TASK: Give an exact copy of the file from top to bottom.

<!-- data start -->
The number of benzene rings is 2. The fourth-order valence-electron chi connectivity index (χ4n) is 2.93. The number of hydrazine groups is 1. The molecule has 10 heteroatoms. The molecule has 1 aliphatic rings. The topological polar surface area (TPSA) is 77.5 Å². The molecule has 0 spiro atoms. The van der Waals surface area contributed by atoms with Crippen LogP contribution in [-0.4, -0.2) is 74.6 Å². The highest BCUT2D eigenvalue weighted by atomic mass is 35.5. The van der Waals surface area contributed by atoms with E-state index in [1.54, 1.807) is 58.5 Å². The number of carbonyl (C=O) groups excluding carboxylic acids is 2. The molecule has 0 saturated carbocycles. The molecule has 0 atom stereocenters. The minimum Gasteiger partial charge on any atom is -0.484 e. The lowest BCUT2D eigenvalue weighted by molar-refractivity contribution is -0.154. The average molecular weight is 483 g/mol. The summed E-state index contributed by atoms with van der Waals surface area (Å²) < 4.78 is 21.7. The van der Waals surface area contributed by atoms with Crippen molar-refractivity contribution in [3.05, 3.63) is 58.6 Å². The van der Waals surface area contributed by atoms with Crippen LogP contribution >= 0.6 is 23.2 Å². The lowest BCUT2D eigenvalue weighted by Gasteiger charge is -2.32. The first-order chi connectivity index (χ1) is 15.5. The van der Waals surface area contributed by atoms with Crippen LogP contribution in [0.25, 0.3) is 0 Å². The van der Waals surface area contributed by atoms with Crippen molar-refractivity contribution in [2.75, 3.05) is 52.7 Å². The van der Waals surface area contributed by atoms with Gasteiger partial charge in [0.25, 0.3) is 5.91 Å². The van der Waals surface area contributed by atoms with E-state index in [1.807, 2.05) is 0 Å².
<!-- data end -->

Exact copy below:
The number of benzene rings is 2. The fourth-order valence-electron chi connectivity index (χ4n) is 2.93. The number of hydrazine groups is 1. The molecule has 10 heteroatoms. The molecule has 1 aliphatic rings. The topological polar surface area (TPSA) is 77.5 Å². The molecule has 0 spiro atoms. The van der Waals surface area contributed by atoms with Crippen LogP contribution in [-0.4, -0.2) is 74.6 Å². The highest BCUT2D eigenvalue weighted by atomic mass is 35.5. The van der Waals surface area contributed by atoms with E-state index in [1.54, 1.807) is 58.5 Å². The number of carbonyl (C=O) groups excluding carboxylic acids is 2. The molecule has 0 saturated carbocycles. The molecule has 0 atom stereocenters. The minimum Gasteiger partial charge on any atom is -0.484 e. The lowest BCUT2D eigenvalue weighted by molar-refractivity contribution is -0.154. The average molecular weight is 483 g/mol. The summed E-state index contributed by atoms with van der Waals surface area (Å²) < 4.78 is 21.7. The van der Waals surface area contributed by atoms with Crippen molar-refractivity contribution in [3.05, 3.63) is 58.6 Å². The van der Waals surface area contributed by atoms with Crippen LogP contribution >= 0.6 is 23.2 Å². The lowest BCUT2D eigenvalue weighted by Gasteiger charge is -2.32. The first-order chi connectivity index (χ1) is 15.5. The van der Waals surface area contributed by atoms with Crippen LogP contribution in [0.25, 0.3) is 0 Å². The van der Waals surface area contributed by atoms with Crippen molar-refractivity contribution in [2.75, 3.05) is 52.7 Å². The van der Waals surface area contributed by atoms with Gasteiger partial charge in [0.25, 0.3) is 5.91 Å². The van der Waals surface area contributed by atoms with E-state index in [1.807, 2.05) is 0 Å².